OPTIONS: You could do your sets of 4 beat clapping in a column or a row. You could ask them to tap their shoulders on 1 and then clap the other 3 beats. You could clap beat 1 and then do leg slaps for the other 3 beats. In some way, ask them to organize their beats into groupings of 4 as soon as they realize what they're listening to, that way when you ask them to clap the bars, they're actually already doing that!
    2. For the 3/4 time signature, again, get your dancers clapping the beats first (accenting beat 1 in some way), then clap the bars, then moving to it in a way that makes sense (ie. sways with lovely arms? Down up up waltz walking? Whatever you pick, make sure that they are aware that they need to be DOWN on the dancer count, or each beat 1!). 
    3. For the 6/8 time signature, again, clap those beats! This is going to be fast so make sure you pick slower 6/8 music (ie. NOT a tarantella! lol) so they can actually keep up! Follow that up with clapping the bars, this is going to feel crazy slow since there's 6 beats in each bar (see below). Then, when it's time to move, I have no doubt in my mind that your dancers will be happy to skip!  Right?!

And that's it!! Tons to think about and try doing! If you're thinking you want to give it a shot but how on earth are you going to remember it all, I've created a special FREEBIE just for you! It's a summary of everything you learned in this blog post!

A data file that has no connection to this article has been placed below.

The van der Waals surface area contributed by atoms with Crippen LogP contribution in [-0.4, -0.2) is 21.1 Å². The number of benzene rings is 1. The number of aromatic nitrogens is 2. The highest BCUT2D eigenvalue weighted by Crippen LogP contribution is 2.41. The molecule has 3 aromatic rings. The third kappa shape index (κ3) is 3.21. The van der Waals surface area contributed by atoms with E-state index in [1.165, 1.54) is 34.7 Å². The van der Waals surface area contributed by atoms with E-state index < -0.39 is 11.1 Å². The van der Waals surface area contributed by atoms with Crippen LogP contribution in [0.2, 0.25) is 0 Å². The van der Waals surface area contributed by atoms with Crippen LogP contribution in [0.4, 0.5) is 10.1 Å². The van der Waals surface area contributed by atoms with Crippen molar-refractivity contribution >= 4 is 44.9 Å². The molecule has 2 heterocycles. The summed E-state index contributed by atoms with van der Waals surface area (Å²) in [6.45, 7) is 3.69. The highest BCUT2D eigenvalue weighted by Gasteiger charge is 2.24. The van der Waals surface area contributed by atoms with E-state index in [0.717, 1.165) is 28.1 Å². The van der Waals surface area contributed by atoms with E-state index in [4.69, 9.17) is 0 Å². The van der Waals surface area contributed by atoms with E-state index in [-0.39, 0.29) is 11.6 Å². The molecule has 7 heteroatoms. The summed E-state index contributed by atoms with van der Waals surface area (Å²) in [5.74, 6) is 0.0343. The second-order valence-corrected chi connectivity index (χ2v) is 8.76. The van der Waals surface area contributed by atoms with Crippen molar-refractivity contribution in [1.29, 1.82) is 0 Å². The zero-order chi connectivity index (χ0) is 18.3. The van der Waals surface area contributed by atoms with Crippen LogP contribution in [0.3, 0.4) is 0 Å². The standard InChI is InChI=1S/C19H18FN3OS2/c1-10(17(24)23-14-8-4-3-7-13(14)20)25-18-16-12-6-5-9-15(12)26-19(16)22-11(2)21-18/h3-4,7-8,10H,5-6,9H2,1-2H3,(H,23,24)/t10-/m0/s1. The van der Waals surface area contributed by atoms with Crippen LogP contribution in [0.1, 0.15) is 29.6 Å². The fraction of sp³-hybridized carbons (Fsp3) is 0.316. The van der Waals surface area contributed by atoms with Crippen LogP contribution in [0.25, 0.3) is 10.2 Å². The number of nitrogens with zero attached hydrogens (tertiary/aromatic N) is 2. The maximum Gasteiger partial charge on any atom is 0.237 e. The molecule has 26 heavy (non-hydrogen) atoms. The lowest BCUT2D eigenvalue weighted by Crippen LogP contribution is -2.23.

Grab it today and refer to it as often as you like!

In Conclusion..

If you're thinking to yourself, "WOW, that was awesome but I feel like I can't really teach that because I'm pretty new to music knowledge myself", then you NEED to grab my Rhythms and Beats for Ballet series where I do all the dirty work for you!

Your dancers can learn all of this music rhythm clapping, etc from me in some really fun videos (where all the slides you looked at above are from!).  

PLUS, I created word searches, crosswords, colouring pages, etc for each music type to function as a reminder and review of what they learned in the videos!

There's a TON of ballet teachers already using and enjoying these super fun and VALUABLE time-saving teaching resources so I want to make sure that you know about them as well!

It's really awesome and I don't want you to miss out on the series! 

Working with a pianist soon? Do you wish you felt more prepared?

 Sign up here to nab your free 3 page PDF guide for ballet teachers who want to be more prepared and capable when it comes to working with a pianist!

(I promise to never, EVER, give or sell your email address to anyone because I wouldn't want that done to me!)

Close

50% Complete

Two Step

Hey! Great to see you here! Listen, if you're a ballet teacher who loves to learn about music in relation to ballet classes, you're in the right place!  Sign up to get a free recording and stay in the loop with monthly newsletters and alerts about new blog posts.